People for the American Way has this to say about Obama’s faith-based speech:
Senator Obama’s speech on government partnerships with faith-based and grassroots social service groups included a clear commitment to constitutional principles, something that has been sorely lacking during the Bush administration. Sen. Obama stated clearly that his administration would not allow federal funds to support discrimination in providing services – or in hiring. In so doing, the Obama campaign is embracing civil rights protections that the Bush administration actively tried to undermine.
What is less clear and potentially more problematic is the possibility that federal funds would be sent directly to houses of worship. That’s a bad idea. Helping community groups create nonprofits that can be held to legal and constitutional standards is a good idea. Both religiously affiliated and secular nonprofit organizations have worked in partnership with government agencies to meet human needs while respecting the Constitution. Direct government funding of houses of worship is neither necessary nor appropriate. It would create both a constitutional problem and logistical mess, pitting oversight and accountability for public funds against the autonomy of churches, synagogues, and mosques.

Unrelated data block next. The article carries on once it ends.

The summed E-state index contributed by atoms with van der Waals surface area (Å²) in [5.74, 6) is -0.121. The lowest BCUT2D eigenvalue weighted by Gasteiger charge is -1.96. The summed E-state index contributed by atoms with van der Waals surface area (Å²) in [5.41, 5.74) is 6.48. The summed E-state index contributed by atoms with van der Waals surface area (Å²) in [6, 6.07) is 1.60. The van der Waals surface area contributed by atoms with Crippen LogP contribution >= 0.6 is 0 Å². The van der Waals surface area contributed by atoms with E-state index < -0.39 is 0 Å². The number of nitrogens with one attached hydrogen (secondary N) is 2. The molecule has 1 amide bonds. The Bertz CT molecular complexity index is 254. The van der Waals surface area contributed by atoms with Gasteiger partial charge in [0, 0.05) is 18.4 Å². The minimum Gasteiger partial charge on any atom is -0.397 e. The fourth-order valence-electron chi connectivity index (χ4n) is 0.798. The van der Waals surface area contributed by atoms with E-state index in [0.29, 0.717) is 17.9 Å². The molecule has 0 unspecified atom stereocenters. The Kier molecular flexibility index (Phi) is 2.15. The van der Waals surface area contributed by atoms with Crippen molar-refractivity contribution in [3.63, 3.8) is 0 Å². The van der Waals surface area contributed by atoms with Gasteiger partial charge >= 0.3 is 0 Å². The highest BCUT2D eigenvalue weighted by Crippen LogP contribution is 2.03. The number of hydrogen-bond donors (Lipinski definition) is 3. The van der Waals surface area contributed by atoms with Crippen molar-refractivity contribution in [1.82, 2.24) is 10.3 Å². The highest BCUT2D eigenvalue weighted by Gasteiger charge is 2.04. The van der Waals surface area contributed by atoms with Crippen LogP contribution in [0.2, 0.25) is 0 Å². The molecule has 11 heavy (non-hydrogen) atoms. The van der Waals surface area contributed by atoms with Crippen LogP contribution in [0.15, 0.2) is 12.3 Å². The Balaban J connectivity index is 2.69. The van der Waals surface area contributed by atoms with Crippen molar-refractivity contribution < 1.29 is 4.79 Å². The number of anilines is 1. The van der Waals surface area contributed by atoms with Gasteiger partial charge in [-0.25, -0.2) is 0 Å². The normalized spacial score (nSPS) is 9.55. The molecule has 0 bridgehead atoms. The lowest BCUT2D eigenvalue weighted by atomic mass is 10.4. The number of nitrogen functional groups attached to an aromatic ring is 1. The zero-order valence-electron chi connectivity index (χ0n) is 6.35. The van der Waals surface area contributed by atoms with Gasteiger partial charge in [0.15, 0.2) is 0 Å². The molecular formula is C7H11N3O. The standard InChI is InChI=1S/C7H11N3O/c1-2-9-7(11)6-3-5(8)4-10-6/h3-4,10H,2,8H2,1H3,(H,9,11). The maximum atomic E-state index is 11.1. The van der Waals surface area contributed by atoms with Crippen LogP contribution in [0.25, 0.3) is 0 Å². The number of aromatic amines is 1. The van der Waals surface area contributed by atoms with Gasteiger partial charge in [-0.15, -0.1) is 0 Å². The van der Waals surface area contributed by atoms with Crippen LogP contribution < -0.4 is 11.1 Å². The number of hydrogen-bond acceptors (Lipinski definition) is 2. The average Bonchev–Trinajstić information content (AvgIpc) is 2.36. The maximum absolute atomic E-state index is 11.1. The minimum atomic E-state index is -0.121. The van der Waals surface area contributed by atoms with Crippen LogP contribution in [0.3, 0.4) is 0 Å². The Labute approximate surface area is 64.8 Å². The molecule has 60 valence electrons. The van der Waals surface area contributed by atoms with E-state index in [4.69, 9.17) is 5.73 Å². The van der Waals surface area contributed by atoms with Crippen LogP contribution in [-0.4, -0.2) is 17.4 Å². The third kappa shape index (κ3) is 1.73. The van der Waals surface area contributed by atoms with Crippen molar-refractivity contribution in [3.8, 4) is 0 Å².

Bringing government and religion together, even for noble purposes, is a tricky business. It is possible for public officials to uphold the Constitution while engaging Americans motivated by their faith to do work that strengthens our communities. But great care, caution, and attention must be paid to the details, implementation, and oversight.
Broadly, praise for a “clear commitment to constitutional principles that has been sorely lacking during the Bush administration” by People for the American Way is that Obama’s faith-based initiative is one that even liberals could get behind, but there is a lot of cautious optimism along with “We don’t know the details quite yet” caution, too in the PFAW statement.